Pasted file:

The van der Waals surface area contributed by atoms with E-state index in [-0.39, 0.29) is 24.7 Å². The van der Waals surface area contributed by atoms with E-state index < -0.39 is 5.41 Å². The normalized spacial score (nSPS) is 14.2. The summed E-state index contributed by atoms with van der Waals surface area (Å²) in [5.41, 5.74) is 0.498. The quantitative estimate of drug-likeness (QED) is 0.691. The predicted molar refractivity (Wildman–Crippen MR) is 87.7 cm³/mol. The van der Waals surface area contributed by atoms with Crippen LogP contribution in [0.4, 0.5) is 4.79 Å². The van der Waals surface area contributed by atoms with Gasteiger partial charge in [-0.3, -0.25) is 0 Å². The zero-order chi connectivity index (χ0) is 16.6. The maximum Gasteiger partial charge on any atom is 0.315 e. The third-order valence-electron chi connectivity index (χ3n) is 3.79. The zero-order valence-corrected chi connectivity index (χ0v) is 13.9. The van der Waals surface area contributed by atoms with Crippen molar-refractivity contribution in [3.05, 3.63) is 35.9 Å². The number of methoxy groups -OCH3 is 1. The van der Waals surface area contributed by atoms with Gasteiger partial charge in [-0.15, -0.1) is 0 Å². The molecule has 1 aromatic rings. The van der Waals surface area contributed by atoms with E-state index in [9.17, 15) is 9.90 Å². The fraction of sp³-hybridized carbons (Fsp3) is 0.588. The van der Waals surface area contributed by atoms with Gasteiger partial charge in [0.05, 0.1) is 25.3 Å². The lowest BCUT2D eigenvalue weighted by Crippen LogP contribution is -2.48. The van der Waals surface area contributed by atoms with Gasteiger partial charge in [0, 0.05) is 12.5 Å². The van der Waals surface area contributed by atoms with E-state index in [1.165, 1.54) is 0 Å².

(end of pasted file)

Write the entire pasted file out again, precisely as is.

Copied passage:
The van der Waals surface area contributed by atoms with E-state index in [-0.39, 0.29) is 24.7 Å². The van der Waals surface area contributed by atoms with E-state index < -0.39 is 5.41 Å². The normalized spacial score (nSPS) is 14.2. The summed E-state index contributed by atoms with van der Waals surface area (Å²) in [5.41, 5.74) is 0.498. The quantitative estimate of drug-likeness (QED) is 0.691. The predicted molar refractivity (Wildman–Crippen MR) is 87.7 cm³/mol. The van der Waals surface area contributed by atoms with Crippen LogP contribution in [0.4, 0.5) is 4.79 Å². The van der Waals surface area contributed by atoms with Gasteiger partial charge in [-0.3, -0.25) is 0 Å². The zero-order chi connectivity index (χ0) is 16.6. The maximum Gasteiger partial charge on any atom is 0.315 e. The third-order valence-electron chi connectivity index (χ3n) is 3.79. The zero-order valence-corrected chi connectivity index (χ0v) is 13.9. The van der Waals surface area contributed by atoms with Crippen molar-refractivity contribution in [3.05, 3.63) is 35.9 Å². The number of methoxy groups -OCH3 is 1. The van der Waals surface area contributed by atoms with Gasteiger partial charge in [-0.15, -0.1) is 0 Å². The molecule has 1 aromatic rings. The van der Waals surface area contributed by atoms with E-state index in [9.17, 15) is 9.90 Å². The fraction of sp³-hybridized carbons (Fsp3) is 0.588. The van der Waals surface area contributed by atoms with Gasteiger partial charge in [0.05, 0.1) is 25.3 Å². The lowest BCUT2D eigenvalue weighted by Crippen LogP contribution is -2.48. The van der Waals surface area contributed by atoms with Gasteiger partial charge in [0, 0.05) is 12.5 Å². The van der Waals surface area contributed by atoms with E-state index in [1.165, 1.54) is 0 Å².